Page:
Programming in Rust

Getting Started

Programming YottaDB in the Rust language is accomplished through yottadb crate, which is a Rust wrapper around the C implementation of YottaDB.

The YottaDB Rust wrapper requires a minimum YottaDB version of r1.30 and is tested with a minimum Rust version of 1.40.

Install YottaDB

Follow the instructions in the Quick Start section to install YottaDB.

Install Rust

The next step is to install Rust. Follow the instructions provided here to get setup with Rust on your system.

Install YDBRust

Clone the YDBRust repository and run an example.

git clone https://gitlab.com/YottaDB/Lang/YDBRust/
cd YDBRust
cargo run --example say_hello_rust

There are two major APIs that are part of the Rust wrapper:

  • craw, the FFI bindings generated directly by bindgen. These are not recommended for normal use, but are available in case functionality is needed beyond that provided by the Context API.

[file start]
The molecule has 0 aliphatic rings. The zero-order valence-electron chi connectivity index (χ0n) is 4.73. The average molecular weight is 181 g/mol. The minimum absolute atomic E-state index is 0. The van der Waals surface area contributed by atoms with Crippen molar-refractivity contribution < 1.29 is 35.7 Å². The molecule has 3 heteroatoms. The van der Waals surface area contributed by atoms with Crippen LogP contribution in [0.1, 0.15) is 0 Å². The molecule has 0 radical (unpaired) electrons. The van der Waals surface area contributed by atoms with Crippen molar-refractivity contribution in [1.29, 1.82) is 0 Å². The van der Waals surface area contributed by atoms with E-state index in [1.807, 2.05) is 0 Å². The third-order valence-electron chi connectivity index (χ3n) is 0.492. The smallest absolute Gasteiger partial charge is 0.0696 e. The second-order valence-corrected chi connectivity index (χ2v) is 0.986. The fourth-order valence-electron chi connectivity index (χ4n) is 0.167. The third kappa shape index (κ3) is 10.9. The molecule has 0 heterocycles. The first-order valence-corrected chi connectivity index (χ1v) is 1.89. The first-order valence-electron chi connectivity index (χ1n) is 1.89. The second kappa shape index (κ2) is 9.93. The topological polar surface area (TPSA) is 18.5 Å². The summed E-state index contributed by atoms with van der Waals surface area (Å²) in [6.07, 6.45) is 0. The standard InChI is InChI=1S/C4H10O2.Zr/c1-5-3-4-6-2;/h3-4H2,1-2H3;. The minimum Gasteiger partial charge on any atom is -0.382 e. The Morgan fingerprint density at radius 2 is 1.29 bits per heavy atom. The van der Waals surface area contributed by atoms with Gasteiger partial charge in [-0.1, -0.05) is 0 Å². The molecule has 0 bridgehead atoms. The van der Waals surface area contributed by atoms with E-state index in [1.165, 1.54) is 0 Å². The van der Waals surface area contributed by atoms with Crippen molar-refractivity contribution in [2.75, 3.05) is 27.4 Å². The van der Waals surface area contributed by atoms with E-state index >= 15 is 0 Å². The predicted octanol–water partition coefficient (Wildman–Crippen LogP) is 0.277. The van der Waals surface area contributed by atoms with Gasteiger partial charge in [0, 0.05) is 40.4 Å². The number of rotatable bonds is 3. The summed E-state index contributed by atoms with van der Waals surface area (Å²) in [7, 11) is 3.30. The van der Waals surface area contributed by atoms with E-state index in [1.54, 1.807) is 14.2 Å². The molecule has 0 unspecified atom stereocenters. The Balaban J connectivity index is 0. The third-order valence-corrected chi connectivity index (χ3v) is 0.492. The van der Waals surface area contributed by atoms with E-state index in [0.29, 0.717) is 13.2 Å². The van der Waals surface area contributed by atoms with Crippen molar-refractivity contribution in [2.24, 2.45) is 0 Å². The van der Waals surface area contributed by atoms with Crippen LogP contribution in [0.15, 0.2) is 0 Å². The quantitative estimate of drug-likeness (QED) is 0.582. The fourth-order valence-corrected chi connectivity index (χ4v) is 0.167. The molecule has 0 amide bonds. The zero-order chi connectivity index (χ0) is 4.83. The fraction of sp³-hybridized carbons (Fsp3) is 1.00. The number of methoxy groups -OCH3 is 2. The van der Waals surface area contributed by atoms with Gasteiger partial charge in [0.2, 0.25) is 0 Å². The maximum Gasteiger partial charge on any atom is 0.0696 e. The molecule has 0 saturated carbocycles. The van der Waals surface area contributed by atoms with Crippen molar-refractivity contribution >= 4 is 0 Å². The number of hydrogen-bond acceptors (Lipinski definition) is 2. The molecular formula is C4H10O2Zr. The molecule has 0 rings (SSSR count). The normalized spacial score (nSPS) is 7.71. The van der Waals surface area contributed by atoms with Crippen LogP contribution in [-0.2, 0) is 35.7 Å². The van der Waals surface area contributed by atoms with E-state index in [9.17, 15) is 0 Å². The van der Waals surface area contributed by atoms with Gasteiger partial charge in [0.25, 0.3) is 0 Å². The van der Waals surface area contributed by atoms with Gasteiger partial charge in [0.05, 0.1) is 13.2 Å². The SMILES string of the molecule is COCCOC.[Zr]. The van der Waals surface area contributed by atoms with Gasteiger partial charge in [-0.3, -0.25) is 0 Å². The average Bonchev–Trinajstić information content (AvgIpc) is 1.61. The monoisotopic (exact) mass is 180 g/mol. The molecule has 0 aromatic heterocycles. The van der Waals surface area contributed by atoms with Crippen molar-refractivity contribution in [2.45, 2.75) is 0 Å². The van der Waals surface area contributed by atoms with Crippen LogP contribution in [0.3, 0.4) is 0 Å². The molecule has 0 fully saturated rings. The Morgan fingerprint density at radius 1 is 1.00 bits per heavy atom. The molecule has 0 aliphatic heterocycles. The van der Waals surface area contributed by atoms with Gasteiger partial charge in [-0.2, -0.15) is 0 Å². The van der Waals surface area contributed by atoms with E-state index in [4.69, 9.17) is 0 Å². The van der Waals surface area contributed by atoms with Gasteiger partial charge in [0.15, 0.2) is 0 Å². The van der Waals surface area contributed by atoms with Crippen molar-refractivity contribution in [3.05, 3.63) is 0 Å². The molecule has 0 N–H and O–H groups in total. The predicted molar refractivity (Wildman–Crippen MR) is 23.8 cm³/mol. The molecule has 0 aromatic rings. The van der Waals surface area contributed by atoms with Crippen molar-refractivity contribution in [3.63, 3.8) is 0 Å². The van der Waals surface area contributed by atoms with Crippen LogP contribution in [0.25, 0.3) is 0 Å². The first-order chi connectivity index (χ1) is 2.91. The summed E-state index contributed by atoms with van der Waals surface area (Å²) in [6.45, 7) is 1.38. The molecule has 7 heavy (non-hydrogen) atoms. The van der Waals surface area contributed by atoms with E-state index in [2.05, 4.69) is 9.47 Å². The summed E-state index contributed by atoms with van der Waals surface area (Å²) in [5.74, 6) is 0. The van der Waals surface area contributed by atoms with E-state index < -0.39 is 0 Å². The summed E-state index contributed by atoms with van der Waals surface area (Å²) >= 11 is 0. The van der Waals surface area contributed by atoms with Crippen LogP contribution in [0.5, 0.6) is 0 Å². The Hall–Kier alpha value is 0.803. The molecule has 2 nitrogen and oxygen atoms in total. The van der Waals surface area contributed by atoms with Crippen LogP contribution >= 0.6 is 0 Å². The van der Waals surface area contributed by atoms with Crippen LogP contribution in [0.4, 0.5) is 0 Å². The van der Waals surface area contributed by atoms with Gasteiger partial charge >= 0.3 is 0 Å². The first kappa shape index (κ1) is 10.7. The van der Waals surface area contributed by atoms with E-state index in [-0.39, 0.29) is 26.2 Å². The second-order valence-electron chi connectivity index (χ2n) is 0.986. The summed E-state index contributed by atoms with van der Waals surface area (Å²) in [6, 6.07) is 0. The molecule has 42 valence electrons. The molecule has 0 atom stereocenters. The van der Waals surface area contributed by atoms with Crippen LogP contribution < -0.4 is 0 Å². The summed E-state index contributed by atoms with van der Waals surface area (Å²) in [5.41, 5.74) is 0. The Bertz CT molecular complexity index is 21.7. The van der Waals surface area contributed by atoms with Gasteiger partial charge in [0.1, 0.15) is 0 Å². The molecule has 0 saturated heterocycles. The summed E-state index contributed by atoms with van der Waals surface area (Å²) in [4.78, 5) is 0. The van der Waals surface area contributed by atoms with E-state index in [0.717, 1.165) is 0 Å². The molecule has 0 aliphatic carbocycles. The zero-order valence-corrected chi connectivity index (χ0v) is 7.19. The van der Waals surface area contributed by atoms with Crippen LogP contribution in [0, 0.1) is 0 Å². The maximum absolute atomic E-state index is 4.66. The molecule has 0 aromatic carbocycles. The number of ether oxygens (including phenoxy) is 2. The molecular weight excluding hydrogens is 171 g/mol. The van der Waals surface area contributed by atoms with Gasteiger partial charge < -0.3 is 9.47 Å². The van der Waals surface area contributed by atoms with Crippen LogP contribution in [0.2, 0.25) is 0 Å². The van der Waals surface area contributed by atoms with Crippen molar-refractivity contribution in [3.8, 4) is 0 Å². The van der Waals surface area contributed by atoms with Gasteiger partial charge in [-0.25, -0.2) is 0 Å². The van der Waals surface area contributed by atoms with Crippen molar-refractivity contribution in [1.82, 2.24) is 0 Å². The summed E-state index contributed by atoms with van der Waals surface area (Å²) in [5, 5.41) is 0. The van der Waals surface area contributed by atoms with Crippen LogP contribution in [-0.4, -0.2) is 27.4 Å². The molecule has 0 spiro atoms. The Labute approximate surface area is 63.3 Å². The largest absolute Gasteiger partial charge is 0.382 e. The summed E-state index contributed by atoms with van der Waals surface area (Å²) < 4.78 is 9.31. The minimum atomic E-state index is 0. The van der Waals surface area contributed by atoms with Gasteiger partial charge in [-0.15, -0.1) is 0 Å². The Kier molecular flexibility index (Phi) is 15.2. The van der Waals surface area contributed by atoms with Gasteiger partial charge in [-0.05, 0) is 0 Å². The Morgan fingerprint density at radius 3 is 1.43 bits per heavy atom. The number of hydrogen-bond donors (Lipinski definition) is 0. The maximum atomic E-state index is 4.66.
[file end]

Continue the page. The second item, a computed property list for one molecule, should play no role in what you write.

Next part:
• The main Context API, which is a safe wrapper around the C API which keeps track of the current tptoken and an error buffer. The reason this metadata is necessary is because this crate binds to the threaded version of YottaDB, which requires a tptoken and err_buffer. See transaction processing for more details on tptoken and transactions.

Most operations are encapsulated in methods in the KeyContext struct. Iteration helpers are available to iterate over values in the database in a variety of ways.

Comparison between Rust and Go wrappers

  • Rust has almost no overhead calling into C. There is no reallocation of buffers as with Go.

  • Rust has a context API, not an easy API. The difference is that buffers are re-used between calls so it’s not constantly allocating and deallocating like the Go Easy API does, nor does it require passing in the tptoken and error buffer like the Go Simple API.

  • Rust can pass numbers into M FFI, not just ydb_string_t.